Total Project Cost: $9 million
Displaced Funding Received: $7.1 million
Other Funding: $1.9 million City Capital Funds
Construction Bid: Spring 2009
Estimated Completion: Winter 2011

Replacement of Protective Coating on Steel Structure of Six Belt/Shore Parkway Bridges

Description: The project will protect structural steel in six bridges from corrosion and section loss, extending the useful life of the bridge superstructures by 20 years. In addition, the removal of lead-based paint from the structure will extend the useful life of numerous bridge components. The bridges involved are the Bay 8th Street, Cropsey Avenue, Sheepshead Bay Road, Ocean Avenue, Bedford Avenue, and 14th Street Pedestrian bridges.
Total Project Cost: $6.8 million
Displaced Funding Received: $6.8 million
Other Funding: $0
Construction Bid: Spring 2009
Estimated Completion: Fall 2011

MANHATTAN
Reconstruction of West 125th Street

Description: West 125th Street will be reconstructed to improve connections to the regional transportation network and enhance the attractiveness of the West Harlem Piers Park. The improvements include widening sidewalks, enhancing roadway alignments, installing bicycle lanes, street lights and furniture, landscaping, and lighting the number 1 train viaduc
t at West 125th Street and Broadway and the Riverside Drive viaduct at West 125th Street and 12th Avenue. A transit hub will be created on 12th Avenue, between West 125th Street and St. Claire Place, to facilitate connections between the several modes of transportation present in the area. The project area will encompass West 125th Street between Old Broadway and the Hudson River.
Total Project Cost: $32.9 million
Displaced Funding Received: $1.9 million
Other Funding: $24.8 million Federal Funds, $6.2 million City Capital Funds
Construction Bid: Spring 2010
Estimated Completion: Fall 2014

Reconstruction of East Houston Street

Description: The project will include reconstruction of the deteriorated roadway from Bowery to FDR Drive; widening of sidewalks, enlarging of medians, installation of new pavement markings and bicycle lanes from Second Avenue to FDR Drive; and creation of two new plaza areas. The project will have a significant benefit for businesses by improving the streetscape, geometry, and road condition to increase foot traffic. Additionally, the two plaza areas created by the project will attract additional pedestrians and generage economic activity in the surrounding area.
Total Project Cost: $23.5 million
Displaced Funding Received: $23.5 million
Other Funding: $0
Construction Bid: Summer 2009
Estimated Completion: Fall 2011

QUEENS
Improvements to Long Island City Queens Plaza – Phase I

Description: The improvements will rationalize the traffic network, enhance the pedestrian environment, improve streetscape elements and create a public plaza. The changes are a component of the transformation of Long Island City, which includes converting the central business district into a major boulevard with new sidewalks and landscaping along Queens Plaza North and South between Northern Boulevard/Jackson Avenue and Vernon Boulevard; continuing the bikeway between 23rd and 21st Streets; and installing new landscaping between 21st Street and the waterfront.
Total Project Cost: $60 million
Displaced Funding Received: $22 million
Other Funding: $18.3 million City Capital Funds, $19.7 million Federal Funds
Construction Bid: Summer 2009
Estimated Completion: Spring 2011

Improvements to Long Island City Queens Plaza – Phase II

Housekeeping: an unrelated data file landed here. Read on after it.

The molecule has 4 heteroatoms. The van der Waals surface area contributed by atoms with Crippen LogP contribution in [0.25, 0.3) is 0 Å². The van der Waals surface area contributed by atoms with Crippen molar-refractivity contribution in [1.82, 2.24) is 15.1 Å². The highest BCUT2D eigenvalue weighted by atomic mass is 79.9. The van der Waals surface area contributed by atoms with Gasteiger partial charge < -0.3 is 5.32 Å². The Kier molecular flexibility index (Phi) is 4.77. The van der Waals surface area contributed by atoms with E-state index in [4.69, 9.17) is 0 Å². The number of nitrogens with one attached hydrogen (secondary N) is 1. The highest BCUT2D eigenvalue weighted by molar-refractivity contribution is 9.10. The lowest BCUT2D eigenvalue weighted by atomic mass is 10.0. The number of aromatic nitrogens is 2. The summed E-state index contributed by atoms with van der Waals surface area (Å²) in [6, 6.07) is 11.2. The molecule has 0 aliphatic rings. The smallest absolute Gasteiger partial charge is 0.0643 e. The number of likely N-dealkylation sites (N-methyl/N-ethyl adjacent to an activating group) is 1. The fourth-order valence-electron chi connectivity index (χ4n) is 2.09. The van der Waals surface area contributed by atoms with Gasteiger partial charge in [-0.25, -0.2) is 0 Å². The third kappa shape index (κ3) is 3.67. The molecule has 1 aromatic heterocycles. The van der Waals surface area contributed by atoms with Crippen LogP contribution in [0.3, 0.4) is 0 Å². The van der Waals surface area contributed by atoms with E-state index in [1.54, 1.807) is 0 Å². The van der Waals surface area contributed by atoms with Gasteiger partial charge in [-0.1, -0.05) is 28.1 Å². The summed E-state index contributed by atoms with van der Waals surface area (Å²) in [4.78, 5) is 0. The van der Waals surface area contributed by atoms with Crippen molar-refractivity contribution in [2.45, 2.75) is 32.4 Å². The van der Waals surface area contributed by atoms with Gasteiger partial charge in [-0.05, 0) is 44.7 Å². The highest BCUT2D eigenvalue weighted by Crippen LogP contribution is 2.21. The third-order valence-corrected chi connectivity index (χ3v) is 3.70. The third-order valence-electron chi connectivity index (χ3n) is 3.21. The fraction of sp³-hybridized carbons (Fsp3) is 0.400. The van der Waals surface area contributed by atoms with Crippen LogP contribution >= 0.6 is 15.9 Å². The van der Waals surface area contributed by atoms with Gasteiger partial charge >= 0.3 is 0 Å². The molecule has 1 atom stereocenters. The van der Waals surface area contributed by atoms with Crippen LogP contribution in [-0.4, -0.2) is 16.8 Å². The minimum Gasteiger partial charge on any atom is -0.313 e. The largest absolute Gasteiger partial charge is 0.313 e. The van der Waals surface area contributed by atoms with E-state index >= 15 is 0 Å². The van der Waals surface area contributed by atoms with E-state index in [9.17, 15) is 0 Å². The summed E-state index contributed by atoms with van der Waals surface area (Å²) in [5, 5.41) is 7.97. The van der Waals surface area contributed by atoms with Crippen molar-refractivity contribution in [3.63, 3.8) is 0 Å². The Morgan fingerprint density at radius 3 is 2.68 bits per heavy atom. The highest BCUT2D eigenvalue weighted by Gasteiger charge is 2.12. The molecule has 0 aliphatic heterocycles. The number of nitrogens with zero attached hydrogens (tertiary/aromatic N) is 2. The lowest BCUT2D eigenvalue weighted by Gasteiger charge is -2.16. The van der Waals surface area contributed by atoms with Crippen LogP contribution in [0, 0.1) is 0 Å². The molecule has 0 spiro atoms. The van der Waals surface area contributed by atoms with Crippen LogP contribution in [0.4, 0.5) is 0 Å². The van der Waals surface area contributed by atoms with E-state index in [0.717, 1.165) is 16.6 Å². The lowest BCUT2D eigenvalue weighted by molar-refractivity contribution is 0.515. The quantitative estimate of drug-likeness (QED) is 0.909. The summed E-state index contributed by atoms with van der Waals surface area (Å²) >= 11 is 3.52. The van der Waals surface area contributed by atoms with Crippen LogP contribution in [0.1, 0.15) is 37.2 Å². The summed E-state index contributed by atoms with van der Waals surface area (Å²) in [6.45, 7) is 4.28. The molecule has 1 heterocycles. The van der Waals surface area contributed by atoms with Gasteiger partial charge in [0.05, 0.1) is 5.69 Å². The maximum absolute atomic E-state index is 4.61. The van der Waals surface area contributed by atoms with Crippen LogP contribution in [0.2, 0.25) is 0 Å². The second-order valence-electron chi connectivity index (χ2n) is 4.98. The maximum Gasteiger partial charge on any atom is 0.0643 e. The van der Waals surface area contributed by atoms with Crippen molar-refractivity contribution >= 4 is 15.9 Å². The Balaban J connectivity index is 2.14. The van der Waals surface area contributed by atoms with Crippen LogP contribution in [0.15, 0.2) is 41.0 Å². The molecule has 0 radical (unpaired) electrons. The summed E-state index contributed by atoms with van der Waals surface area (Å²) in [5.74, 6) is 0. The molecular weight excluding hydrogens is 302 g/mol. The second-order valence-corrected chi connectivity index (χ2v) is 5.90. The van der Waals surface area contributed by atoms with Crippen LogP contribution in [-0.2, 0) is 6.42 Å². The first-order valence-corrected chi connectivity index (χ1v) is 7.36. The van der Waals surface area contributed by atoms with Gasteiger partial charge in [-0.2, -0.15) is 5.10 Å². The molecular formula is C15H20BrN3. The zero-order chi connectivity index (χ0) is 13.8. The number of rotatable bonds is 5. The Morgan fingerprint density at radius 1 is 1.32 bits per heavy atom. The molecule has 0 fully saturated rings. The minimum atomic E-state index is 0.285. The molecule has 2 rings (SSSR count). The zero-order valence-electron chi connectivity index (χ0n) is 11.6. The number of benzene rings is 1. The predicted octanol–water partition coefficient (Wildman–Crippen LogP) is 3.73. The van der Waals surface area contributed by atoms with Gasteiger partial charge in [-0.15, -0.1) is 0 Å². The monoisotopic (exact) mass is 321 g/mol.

Description: The project will make streetscape improvements along Queens Plaza North and South between Northern Boulevard/Jackson Avenue and Vernon Boulevard, including new sidewalks, street trees in a continuous trench with cobble and lighting, the continuation of the bikeway between 23rd and 21st Street, and new streetscape between 21st Street and the waterfront.
Total Project Cost: $75 million
Displaced Funding Received: $15 million
Other Funding: $40.3 million City Capital funds, $19.7 million Federal Funds
Construction Bid: Summer 2009
Estimated Completion: Spring 2011

Reconstruction of Rockaway Boardwalk

Description: Reconstruction of crumbling portions of the deteriorated boardwalk. The current boardwalk is structurally unsound in some areas and constantly requires “band-aid” repairs or partial reconstruction. The reconstruction will be done using sustainable materials that have a lower carbon footprint, lower maintenance costs and reduce future deterioration to unsafe conditions. Reconstruction will take place from Beach 50th to 55th Streets, Beach 77th to 81st Streets, Beach 23rd to 27th Streets, and Beach 44th to Beach 50th Street. Maintaining a state of good repair along the boardwalk will support the rapid increase in new housing and development in the Rockaways and help ensure the health of local tourism and recreation industries.
Total Project Cost: $15 million
Displaced Funding Received: $15 million
Other Funding: $0
Construction Bid: Spring 2009
Estimated Completion: Spring 2011

Reconstruction of College Point / 32nd Avenue

Description: Reconstruction of 32nd Avenue from Linden Place to College Point Boulevard and replacement of deteriorated concrete on College Point Boulevard from Fowler Avenue to the Whitestone Expressway. The project will bring 32nd Avenue up to commercial loading standards to allow for increased activity, benefiting the heavily commercial and industrial area. The roadway improvements in this vibrant commercial district will make the area even more attractive and encourage more access to and activity in the area.
Total Project Cost: $12 million
Displaced Funding Received: $12 million
Other Funding: $0
Construction Bid: Fall 2009
Estimated Completion: Fall 2011

Replacement of Hillside Avenue Sidewalk (Jamaica)

Summary: Replacement of the majority of the existing sidewalks on Hillside Avenue from the Van Wyck Expressway to 191st Street, which are in a dilapidated condition, including landscaping and replacement of existing lamp posts and any damaged curb.